Bakelite is an early plastic. It is a thermosetting phenol formaldehyde resin, formed from an elimination reaction of phenol with formaldehyde. It was developed by Belgian-born chemist Leo Baekeland in New York in 1907.
One of the earliest synthetics that transformed the material basis of modern life was Bakelite, a polymeric plastic made from phenol and formaldehyde. Leo Hendrik Baekeland (1863–1944) invented Bakelite in 1907, and his inventive and entrepreneurial genius also propelled him into several other new chemical technological ventures at the turn of the 20th century.
After completing his doctorate at the University of Ghent in his native Belgium, Baekeland taught for several years. In 1889, when he was 26, he traveled to New York on a fellowship to continue his study of chemistry; this same fellowship also allowed him to visit universities in England, Scotland, and Germany. After the fellowship, Professor Charles F. Chandler of Columbia University persuaded Baekeland to stay in the United States and recommended him for a position at a New York photographic supply house. This experience led him a few years later, when he was working as an independent consultant, to invent Velox, an improved photographic paper that could be developed in gaslight rather than sunlight. In 1898 the Eastman Kodak Company purchased Baekeland’s invention for a reputed $750,000.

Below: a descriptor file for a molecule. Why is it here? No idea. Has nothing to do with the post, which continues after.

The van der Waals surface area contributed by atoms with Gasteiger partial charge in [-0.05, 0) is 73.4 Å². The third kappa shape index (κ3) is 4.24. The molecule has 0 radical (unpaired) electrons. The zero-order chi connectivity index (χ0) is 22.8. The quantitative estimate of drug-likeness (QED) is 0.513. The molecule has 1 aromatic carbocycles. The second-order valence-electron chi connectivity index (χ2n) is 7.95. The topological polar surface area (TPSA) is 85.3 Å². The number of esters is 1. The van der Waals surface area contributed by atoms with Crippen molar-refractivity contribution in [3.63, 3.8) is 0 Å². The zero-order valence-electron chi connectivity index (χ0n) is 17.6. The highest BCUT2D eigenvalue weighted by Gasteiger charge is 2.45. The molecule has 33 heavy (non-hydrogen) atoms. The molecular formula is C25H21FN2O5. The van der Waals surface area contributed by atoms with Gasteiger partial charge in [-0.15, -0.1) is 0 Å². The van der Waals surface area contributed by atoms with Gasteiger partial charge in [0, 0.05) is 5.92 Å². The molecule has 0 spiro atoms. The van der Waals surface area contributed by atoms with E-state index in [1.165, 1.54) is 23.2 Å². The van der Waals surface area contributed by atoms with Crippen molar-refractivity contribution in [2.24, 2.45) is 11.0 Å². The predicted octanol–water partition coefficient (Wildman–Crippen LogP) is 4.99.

The United States Patent and Trademark Office granted Baekeland a patent for a "Method of making insoluble products of phenol and formaldehyde" on December 7, 1909.Producing hard, compact, insoluble and infusable condensation products of phenols and formaldehyde marked the beginning of the modern plastics industry.